Is 10-Year Back Testing Misleading?
Recently I had a friend of mine, who had money to roll from a former employer to an IRA, get pitched by a Wells Fargo (WF) advisor and I was outraged enough by what I saw to write this newsletter.
My friend, Jim, is 52-years old, recently took a new job, and he needed to roll just over $200,000 from his 401(k) to an IRA.
The WF rep. ran Jim through a risk questionnaire of some kind and did his magic with the WF software (Envision®) to come up with a recommendation. I was stunned and outraged when I saw it.
Aggressive Growth-for an aggressive growth model, the WF sales output used an 84% equity portfolio and indicated that the drawdown risk is only 15.3% with an average return of 8%.
Conservative Growth-for the conservative growth model, the WF’s sales output used a 68% equity portfolio and indicated that the drawdown risk is only 12.3% (no ROR was listed for this one).
In a footnote it says that there is only a 5% chance that these drawdowns will happen in any given year.
At the end of the WF client piece it literally lists the downside risk of different asset mixes. They are truly stunning.
U.S. Large Cap Equities–Drawdown risk: 15.71%
U.S. Mid Cap Equities–Drawdown risk: 18.47%
U.S. Small Cap Equities–Drawdown risk: 21.96%
The WF client piece says: “The Historical-Based Planning Assumptions use the average 10-year rolling standard deviation to represent the volatility of the longer-term holding period rather than the yearly standard deviation. The risk and return assumptions are a best estimate to simulate historical market experiences for each asset class.”
To download the 20+ page WF report given to my friend, click on the following link:
Drawdown fantasy world-the WF piece is from a drawdown fantasy world when listing that a portfolio with 84% and 68% equities will only have a 15.3% and 12.3% drawdown respectively (as well as listing the fantasy world drawdown risks for U.S. Large, Mid, and Small Cap stocks).
Historical Drawdowns-Going back to 1961 we’ve had seven stock market crashes. To save space in this newsletter, the following is the average drawdown as well as the drawdown calculated at 84% and 68% of the drawdown (representing the equity mix of both of the WF portfolios listed above).
|Avg. Drawdown of last 7 stock market crashes:||39.84%||33.47%||
So, what in the world is going on with the WF numbers? They seem to have no basis in reality. They look to be very misleading to me (making investing in equities seem like a low risk endeavor).
We recently had to make some decisions about how we calculate the risk scores of investments in the program. The OnPointe Investment Risk Software was using the industry standard 10-year rolling average, but then we foresaw an issue because it would start losing the drawdown risk associated with the last crash.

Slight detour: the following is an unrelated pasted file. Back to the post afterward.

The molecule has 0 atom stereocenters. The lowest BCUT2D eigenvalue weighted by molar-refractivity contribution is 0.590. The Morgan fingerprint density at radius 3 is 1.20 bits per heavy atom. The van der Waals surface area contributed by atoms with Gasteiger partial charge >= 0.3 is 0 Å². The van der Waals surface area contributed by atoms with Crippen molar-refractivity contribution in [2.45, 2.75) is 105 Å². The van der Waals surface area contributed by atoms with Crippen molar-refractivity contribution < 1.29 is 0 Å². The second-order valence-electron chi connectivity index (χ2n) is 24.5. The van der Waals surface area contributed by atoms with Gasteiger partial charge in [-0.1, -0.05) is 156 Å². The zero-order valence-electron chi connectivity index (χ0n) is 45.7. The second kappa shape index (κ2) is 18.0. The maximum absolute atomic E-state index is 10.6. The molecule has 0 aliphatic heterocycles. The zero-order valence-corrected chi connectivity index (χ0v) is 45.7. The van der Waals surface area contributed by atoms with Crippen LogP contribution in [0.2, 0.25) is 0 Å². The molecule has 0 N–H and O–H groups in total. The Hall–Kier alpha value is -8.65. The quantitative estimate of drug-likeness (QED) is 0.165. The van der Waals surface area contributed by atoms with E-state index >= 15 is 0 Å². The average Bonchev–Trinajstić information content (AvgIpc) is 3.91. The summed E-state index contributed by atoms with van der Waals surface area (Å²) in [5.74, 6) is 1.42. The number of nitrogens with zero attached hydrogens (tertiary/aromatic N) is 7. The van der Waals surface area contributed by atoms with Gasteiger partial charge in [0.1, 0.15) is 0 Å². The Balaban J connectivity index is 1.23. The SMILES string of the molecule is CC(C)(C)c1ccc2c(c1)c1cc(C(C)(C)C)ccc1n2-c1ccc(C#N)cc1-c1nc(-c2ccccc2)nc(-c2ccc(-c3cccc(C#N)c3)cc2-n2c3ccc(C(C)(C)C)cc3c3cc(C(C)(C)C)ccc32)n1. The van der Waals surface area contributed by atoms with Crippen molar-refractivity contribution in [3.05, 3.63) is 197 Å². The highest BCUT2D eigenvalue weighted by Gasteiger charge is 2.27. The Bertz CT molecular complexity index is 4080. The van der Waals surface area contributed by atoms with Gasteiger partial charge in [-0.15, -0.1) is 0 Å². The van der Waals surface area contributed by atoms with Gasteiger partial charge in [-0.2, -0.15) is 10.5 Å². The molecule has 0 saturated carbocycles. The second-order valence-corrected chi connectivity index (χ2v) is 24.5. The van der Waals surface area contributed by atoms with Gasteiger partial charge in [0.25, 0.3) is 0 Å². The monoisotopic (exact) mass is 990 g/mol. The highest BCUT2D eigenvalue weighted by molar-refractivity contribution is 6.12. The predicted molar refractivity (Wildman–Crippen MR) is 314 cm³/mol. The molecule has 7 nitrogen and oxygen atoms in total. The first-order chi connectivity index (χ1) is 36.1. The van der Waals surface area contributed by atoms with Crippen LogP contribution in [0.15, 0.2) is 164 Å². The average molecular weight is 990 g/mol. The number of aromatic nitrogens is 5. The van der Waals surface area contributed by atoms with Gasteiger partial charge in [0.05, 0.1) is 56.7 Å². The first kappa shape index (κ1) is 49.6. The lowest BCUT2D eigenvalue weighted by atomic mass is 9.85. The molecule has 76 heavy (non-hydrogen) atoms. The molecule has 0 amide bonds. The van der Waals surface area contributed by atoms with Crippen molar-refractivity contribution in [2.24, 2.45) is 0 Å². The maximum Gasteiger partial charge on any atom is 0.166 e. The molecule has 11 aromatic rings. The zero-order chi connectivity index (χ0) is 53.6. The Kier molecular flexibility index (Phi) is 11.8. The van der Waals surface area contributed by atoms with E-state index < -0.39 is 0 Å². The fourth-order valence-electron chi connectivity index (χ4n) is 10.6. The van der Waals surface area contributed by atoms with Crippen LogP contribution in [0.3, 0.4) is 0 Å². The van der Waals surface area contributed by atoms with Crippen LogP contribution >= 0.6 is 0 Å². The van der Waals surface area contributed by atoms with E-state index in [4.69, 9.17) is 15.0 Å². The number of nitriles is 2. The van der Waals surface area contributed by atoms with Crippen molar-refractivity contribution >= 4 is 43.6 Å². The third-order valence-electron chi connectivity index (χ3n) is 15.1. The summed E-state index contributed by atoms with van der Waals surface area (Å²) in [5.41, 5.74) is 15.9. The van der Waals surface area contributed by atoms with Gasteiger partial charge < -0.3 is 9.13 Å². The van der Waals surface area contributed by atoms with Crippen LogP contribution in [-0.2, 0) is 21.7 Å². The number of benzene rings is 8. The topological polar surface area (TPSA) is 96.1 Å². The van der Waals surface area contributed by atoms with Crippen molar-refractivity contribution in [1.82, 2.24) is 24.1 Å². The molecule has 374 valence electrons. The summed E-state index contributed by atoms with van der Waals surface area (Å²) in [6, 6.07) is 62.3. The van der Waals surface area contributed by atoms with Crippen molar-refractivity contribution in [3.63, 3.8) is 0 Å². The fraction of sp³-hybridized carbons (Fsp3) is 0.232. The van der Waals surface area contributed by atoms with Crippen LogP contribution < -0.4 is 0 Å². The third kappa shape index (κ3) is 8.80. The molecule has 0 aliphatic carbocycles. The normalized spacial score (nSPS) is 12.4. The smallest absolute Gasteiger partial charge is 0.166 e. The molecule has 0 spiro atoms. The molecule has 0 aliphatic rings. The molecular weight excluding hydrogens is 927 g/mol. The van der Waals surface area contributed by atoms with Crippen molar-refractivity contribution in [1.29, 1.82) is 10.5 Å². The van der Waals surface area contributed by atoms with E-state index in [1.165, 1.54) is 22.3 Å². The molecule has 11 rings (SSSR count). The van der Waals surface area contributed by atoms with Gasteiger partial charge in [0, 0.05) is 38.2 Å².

The last stock market crash started in October of 2007.
-The 10-year max drawdown of the S&P 500 is 41.79%.
-The max drawdown going back to the 2007 crash of the S&P is 50.78%.
-The max drawdown risk of the S&P going back eight years to July of 2010 is only 16.22%.
What’s my point with the above numbers?
Any software or advisor only using a 10-year rolling average to determine drawdown risk is not taking into account the last stock market crash or the drawdown average over the last 50 years.
As every month passes, the 10-year rolling average drawdown gets smaller and smaller.
What do you show clients?
Is it a good idea to use numbers that do not have a significant crash when talking with clients about the risk in the stock market? I don’t think so. I think it’s incredibly misleading. We will have another stock market crash. It might be this year, it might be next year, or the year after, but we will have one.
Again, the average stock market crash going back to the 1960’s is 39.84%. If that is the case, how could anyone in their right mind give a client, in writing, something that says U.S. Large Cap Equities only have a drawdown risk of 15.71%? It seems insane to think of that happening but yet I have the PDF to prove it.
This newsletter was supposed to be about why it’s NOT a good idea to use 10-year historical numbers when discussing drawdown risk with clients. It turned out to be about how misleading the WF sales piece appears to be.
Whether you are using software or whether you are calculating historical numbers yourself for clients, I highly recommend that you reach back further than 10 years when discussing drawdown risk in the stock market.
Roccy DeFrancesco, JD